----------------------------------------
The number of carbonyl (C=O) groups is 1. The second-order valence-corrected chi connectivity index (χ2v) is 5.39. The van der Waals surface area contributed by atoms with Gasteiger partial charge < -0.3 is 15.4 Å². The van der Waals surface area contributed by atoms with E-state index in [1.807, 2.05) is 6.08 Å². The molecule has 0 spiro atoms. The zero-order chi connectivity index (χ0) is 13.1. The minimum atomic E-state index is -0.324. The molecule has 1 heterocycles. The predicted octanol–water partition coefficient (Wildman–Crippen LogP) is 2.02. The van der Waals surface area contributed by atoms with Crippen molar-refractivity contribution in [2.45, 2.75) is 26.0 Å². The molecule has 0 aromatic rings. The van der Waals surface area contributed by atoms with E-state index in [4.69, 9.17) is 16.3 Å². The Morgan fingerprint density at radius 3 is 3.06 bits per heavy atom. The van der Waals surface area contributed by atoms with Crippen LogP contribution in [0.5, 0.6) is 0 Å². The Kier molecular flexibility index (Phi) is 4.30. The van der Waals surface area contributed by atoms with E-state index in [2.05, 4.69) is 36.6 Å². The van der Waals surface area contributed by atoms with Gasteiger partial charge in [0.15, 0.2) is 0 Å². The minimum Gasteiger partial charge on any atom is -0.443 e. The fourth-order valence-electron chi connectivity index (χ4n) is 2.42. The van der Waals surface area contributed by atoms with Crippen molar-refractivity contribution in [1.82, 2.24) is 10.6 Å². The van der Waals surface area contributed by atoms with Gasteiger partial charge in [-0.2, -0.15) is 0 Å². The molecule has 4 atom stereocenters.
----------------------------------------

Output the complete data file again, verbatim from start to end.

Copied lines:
The number of carbonyl (C=O) groups is 1. The second-order valence-corrected chi connectivity index (χ2v) is 5.39. The van der Waals surface area contributed by atoms with Gasteiger partial charge < -0.3 is 15.4 Å². The van der Waals surface area contributed by atoms with E-state index in [1.807, 2.05) is 6.08 Å². The molecule has 0 spiro atoms. The zero-order chi connectivity index (χ0) is 13.1. The minimum atomic E-state index is -0.324. The molecule has 1 heterocycles. The predicted octanol–water partition coefficient (Wildman–Crippen LogP) is 2.02. The van der Waals surface area contributed by atoms with Crippen molar-refractivity contribution in [2.45, 2.75) is 26.0 Å². The molecule has 0 aromatic rings. The van der Waals surface area contributed by atoms with E-state index in [4.69, 9.17) is 16.3 Å². The Morgan fingerprint density at radius 3 is 3.06 bits per heavy atom. The van der Waals surface area contributed by atoms with Crippen LogP contribution in [0.5, 0.6) is 0 Å². The Kier molecular flexibility index (Phi) is 4.30. The van der Waals surface area contributed by atoms with E-state index in [2.05, 4.69) is 36.6 Å². The van der Waals surface area contributed by atoms with Gasteiger partial charge in [0.15, 0.2) is 0 Å². The minimum Gasteiger partial charge on any atom is -0.443 e. The fourth-order valence-electron chi connectivity index (χ4n) is 2.42. The van der Waals surface area contributed by atoms with Crippen molar-refractivity contribution in [1.82, 2.24) is 10.6 Å². The van der Waals surface area contributed by atoms with Gasteiger partial charge in [-0.2, -0.15) is 0 Å². The molecule has 4 atom stereocenters.